I have good news to share with you regarding the injured squirrel of a couple weeks ago. He was visiting again today, and looks much better. See for yourself!
There must be a faint hint of fall in the air. Why else would one make a cup of hot cocoa when the outside temperature is 86 degrees Farenheit? It was only 81 when I made it, if that accounts for anything.
A “slight chance of scattered showers” hovered above the house briefly, temporarily dimming the brightness of Mr. Sun. He knew how fickle they were, and waited patiently for them to move on to greener roofs.
Stepping outside, the scent of summer no longer lingers. It has been pushed aside and replaced with an earthy, dried-grass smell. It won’t be long now until the signs and symptoms of hay fever appear.
Why must the beauty of each season have a down-side?
In spring, green brightens everything with a layer of pollen, causing many to have itchy eyes and sneezy noses; yet it brings forth beautiful blossoms. The warmth of summer causes all things to burst forth with life, from weeds, poison ivy and mosquitoes, to the fruit of our garden labors. Autumn, much like spring in the seasonal-allergy department, brings those long-awaited cooler temperatures, and jellyfish to the seashore. Winter’s snow–we aren’t even going to go there!
Maybe the question should be, why are we blessed with a bounty of beauty concurrent with the seasonal changes which wreak havoc with our sensitivities?
Do you have a favorite season, and why?
The early squirrel gets the acorn.
But the early pigeon…
is breakfast for a hawk.
I now have a widget showing my NaNoWriMo word total at the bottom of the posts.
I think of injustices, of those who are down and out and the kicks keep coming.
The clanging of the neighbor’s chimes increases. Acorns being hurled toward the ground bounce off the fiberglass patio cover with a bang, along with a few weakened branches, mortally wounded by Irene’s visit.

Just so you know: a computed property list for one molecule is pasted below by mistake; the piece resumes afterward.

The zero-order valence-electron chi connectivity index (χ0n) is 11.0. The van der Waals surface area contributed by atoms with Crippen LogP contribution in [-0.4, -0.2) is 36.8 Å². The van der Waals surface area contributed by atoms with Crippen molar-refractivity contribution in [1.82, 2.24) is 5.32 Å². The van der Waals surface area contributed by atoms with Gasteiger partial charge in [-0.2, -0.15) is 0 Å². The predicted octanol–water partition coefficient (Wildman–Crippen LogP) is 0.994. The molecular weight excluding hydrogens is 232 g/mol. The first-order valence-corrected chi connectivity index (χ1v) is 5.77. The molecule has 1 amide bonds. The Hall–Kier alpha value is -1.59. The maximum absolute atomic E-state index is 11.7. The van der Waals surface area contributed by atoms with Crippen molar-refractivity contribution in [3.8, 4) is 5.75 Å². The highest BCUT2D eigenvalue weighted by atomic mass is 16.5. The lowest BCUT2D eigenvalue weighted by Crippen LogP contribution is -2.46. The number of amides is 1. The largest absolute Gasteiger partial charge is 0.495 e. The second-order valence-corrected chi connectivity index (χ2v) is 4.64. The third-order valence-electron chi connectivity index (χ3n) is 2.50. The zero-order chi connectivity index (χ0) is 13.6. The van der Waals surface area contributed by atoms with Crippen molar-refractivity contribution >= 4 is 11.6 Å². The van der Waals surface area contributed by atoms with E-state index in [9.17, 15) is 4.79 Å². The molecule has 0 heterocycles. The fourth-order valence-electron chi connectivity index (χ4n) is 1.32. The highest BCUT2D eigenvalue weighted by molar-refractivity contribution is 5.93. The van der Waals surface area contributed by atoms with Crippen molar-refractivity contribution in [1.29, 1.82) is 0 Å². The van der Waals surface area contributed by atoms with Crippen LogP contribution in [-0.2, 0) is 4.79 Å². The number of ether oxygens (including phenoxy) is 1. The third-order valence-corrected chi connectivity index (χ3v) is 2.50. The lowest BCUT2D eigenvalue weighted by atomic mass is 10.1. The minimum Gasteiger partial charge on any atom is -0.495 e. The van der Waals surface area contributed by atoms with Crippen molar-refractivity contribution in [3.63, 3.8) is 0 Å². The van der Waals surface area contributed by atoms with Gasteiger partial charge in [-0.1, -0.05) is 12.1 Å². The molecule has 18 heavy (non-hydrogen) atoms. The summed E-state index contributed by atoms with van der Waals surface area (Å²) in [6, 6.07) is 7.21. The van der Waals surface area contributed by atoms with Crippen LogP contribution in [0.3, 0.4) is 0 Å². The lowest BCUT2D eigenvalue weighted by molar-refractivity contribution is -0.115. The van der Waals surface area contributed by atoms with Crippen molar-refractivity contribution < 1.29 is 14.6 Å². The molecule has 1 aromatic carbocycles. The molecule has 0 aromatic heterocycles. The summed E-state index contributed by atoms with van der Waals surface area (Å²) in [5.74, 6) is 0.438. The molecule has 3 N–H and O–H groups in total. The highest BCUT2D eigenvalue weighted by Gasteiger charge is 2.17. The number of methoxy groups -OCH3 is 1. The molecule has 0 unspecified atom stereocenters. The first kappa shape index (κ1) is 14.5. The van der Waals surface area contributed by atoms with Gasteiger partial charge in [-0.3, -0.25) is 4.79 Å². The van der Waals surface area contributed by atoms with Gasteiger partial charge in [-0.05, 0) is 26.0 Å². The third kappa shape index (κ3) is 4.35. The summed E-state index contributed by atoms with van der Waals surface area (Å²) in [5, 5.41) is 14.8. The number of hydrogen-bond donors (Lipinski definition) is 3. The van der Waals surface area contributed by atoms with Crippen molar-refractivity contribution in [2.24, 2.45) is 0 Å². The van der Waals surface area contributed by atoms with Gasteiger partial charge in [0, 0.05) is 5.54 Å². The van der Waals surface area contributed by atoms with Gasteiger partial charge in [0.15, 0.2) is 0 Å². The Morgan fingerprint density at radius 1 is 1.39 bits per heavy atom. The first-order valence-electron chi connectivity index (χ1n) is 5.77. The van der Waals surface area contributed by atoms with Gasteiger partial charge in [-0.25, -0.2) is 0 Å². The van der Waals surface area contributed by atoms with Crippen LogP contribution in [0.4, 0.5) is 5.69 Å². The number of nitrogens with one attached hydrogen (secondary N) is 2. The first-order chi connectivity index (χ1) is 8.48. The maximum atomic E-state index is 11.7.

The wind continues to pick up, leaves are tossed briskly about, across the yard, across the neighborhood, maybe.
The rhododendron were damaged when the neighbor’s oak was removed. They didn’t like their new environment, baked by a relentless summer sun. I tired of crunchy leaves appearing daily, and today, I put an end to their suffering. And my suffering, by cutting back the ugliness. Now they are nothing more than bare sticks protruding from the ground like a modern sculpture.
The injuries to the butterfly bush, beaten and broken by Irene, are becoming more evident as the leaves wither. My mind’s eye compares the now-torn-to-pieces perennial to it’s pre-hurricane plushness. I mourn its loss.
I walk nearer, for a closer look. What I find, is life. Fresh blooms, bees, butterflies. Though its soul has suffered, its spirit thrives and gives life to those who come seeking sustenance. Looks can be deceiving. What might have been cut off and cast aside, beckons with all it has left to offer.
And my spirit is renewed with hope. The butterfly bush still manifests life from its weary, storm-battered branches, so can I. And so can you.
Hungry and thirsty, they fainted; their lives were near to being extinguished. Then they cried to the Lord in their trouble, and He delivered them out of their distresses. Psalm 107:5-6
Scouting the Great Backyard with camera in hand, I was surprised by a visitor–one with unusual plumage.
I couldn’t help but notice the number of acorns falling from our old oak. Those ornery squirrels and blue jays will have something to keep them busy: the reforestation of the backyard. And next year, I’ll be pulling the fruit of their labors out of the flower beds and planting containers!
Thanks for looking!